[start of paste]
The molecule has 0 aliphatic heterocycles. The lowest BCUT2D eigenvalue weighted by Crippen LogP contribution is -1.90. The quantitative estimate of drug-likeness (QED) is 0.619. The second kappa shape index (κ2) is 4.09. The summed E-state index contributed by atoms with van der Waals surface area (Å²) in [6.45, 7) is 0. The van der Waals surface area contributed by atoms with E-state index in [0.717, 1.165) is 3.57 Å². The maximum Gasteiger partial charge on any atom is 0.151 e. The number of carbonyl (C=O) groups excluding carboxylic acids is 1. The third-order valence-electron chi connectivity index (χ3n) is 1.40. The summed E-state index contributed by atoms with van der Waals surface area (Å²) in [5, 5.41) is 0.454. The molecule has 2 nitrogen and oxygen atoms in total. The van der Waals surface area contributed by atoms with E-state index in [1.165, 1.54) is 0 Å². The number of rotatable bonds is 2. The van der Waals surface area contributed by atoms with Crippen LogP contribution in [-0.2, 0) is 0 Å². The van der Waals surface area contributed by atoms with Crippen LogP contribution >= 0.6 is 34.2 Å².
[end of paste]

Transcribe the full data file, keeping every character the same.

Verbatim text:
The molecule has 0 aliphatic heterocycles. The lowest BCUT2D eigenvalue weighted by Crippen LogP contribution is -1.90. The quantitative estimate of drug-likeness (QED) is 0.619. The second kappa shape index (κ2) is 4.09. The summed E-state index contributed by atoms with van der Waals surface area (Å²) in [6.45, 7) is 0. The van der Waals surface area contributed by atoms with E-state index in [0.717, 1.165) is 3.57 Å². The maximum Gasteiger partial charge on any atom is 0.151 e. The number of carbonyl (C=O) groups excluding carboxylic acids is 1. The third-order valence-electron chi connectivity index (χ3n) is 1.40. The summed E-state index contributed by atoms with van der Waals surface area (Å²) in [5, 5.41) is 0.454. The molecule has 2 nitrogen and oxygen atoms in total. The van der Waals surface area contributed by atoms with E-state index in [1.165, 1.54) is 0 Å². The number of rotatable bonds is 2. The van der Waals surface area contributed by atoms with Crippen LogP contribution in [-0.2, 0) is 0 Å². The van der Waals surface area contributed by atoms with Crippen LogP contribution >= 0.6 is 34.2 Å².